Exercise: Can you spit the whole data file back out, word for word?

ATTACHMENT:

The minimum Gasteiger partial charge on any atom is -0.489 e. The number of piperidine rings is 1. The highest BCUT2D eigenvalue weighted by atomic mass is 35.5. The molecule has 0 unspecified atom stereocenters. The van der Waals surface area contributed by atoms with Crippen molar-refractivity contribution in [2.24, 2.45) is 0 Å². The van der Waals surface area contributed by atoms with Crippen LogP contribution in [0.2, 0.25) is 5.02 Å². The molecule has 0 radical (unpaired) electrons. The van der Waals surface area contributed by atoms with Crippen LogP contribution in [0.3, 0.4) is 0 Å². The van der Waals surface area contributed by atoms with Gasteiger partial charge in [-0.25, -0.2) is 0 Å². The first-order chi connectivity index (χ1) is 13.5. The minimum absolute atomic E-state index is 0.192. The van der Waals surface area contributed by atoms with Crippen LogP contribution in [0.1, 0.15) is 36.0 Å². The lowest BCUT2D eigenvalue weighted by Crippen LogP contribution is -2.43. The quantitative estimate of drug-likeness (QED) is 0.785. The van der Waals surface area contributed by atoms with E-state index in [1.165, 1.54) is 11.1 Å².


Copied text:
The minimum Gasteiger partial charge on any atom is -0.489 e. The number of piperidine rings is 1. The highest BCUT2D eigenvalue weighted by atomic mass is 35.5. The molecule has 0 unspecified atom stereocenters. The van der Waals surface area contributed by atoms with Crippen molar-refractivity contribution in [2.24, 2.45) is 0 Å². The van der Waals surface area contributed by atoms with Crippen LogP contribution in [0.2, 0.25) is 5.02 Å². The molecule has 0 radical (unpaired) electrons. The van der Waals surface area contributed by atoms with Crippen LogP contribution in [0.3, 0.4) is 0 Å². The van der Waals surface area contributed by atoms with Gasteiger partial charge in [-0.25, -0.2) is 0 Å². The first-order chi connectivity index (χ1) is 13.5. The minimum absolute atomic E-state index is 0.192. The van der Waals surface area contributed by atoms with Crippen LogP contribution in [0.1, 0.15) is 36.0 Å². The lowest BCUT2D eigenvalue weighted by Crippen LogP contribution is -2.43. The quantitative estimate of drug-likeness (QED) is 0.785. The van der Waals surface area contributed by atoms with E-state index in [1.165, 1.54) is 11.1 Å².